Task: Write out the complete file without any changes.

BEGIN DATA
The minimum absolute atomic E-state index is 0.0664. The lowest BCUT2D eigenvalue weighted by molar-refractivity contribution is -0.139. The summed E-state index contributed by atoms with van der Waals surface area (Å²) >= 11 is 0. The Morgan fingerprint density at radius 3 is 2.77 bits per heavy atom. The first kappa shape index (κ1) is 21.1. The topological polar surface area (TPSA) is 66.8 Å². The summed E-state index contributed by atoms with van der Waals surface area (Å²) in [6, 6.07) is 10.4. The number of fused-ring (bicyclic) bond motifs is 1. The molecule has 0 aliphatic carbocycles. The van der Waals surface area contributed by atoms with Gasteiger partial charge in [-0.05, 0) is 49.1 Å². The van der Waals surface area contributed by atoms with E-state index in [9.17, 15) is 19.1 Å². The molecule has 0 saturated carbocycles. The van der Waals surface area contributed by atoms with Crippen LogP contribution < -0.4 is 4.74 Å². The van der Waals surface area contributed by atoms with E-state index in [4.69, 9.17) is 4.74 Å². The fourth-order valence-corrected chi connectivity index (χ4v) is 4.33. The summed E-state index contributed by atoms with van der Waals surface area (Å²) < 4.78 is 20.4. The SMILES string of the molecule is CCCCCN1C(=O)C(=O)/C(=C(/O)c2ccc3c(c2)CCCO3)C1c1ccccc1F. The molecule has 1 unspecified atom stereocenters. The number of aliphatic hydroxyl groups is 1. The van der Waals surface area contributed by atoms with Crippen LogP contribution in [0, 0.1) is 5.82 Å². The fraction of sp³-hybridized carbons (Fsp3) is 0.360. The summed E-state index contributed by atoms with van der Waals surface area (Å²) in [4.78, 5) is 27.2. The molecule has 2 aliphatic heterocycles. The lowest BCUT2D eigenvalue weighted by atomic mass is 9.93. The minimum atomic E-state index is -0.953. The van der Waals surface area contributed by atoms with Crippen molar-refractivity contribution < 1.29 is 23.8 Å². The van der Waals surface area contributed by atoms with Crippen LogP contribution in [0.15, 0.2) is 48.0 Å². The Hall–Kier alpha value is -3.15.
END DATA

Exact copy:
The minimum absolute atomic E-state index is 0.0664. The lowest BCUT2D eigenvalue weighted by molar-refractivity contribution is -0.139. The summed E-state index contributed by atoms with van der Waals surface area (Å²) >= 11 is 0. The Morgan fingerprint density at radius 3 is 2.77 bits per heavy atom. The first kappa shape index (κ1) is 21.1. The topological polar surface area (TPSA) is 66.8 Å². The summed E-state index contributed by atoms with van der Waals surface area (Å²) in [6, 6.07) is 10.4. The number of fused-ring (bicyclic) bond motifs is 1. The molecule has 0 aliphatic carbocycles. The van der Waals surface area contributed by atoms with Gasteiger partial charge in [-0.05, 0) is 49.1 Å². The van der Waals surface area contributed by atoms with E-state index in [9.17, 15) is 19.1 Å². The molecule has 0 saturated carbocycles. The van der Waals surface area contributed by atoms with Crippen LogP contribution < -0.4 is 4.74 Å². The van der Waals surface area contributed by atoms with E-state index in [4.69, 9.17) is 4.74 Å². The fourth-order valence-corrected chi connectivity index (χ4v) is 4.33. The summed E-state index contributed by atoms with van der Waals surface area (Å²) < 4.78 is 20.4. The SMILES string of the molecule is CCCCCN1C(=O)C(=O)/C(=C(/O)c2ccc3c(c2)CCCO3)C1c1ccccc1F. The molecule has 1 unspecified atom stereocenters. The number of aliphatic hydroxyl groups is 1. The van der Waals surface area contributed by atoms with Crippen LogP contribution in [0, 0.1) is 5.82 Å². The fraction of sp³-hybridized carbons (Fsp3) is 0.360. The summed E-state index contributed by atoms with van der Waals surface area (Å²) in [4.78, 5) is 27.2. The molecule has 2 aliphatic heterocycles. The lowest BCUT2D eigenvalue weighted by atomic mass is 9.93. The minimum atomic E-state index is -0.953. The van der Waals surface area contributed by atoms with Crippen molar-refractivity contribution < 1.29 is 23.8 Å². The van der Waals surface area contributed by atoms with Crippen LogP contribution in [0.15, 0.2) is 48.0 Å². The Hall–Kier alpha value is -3.15.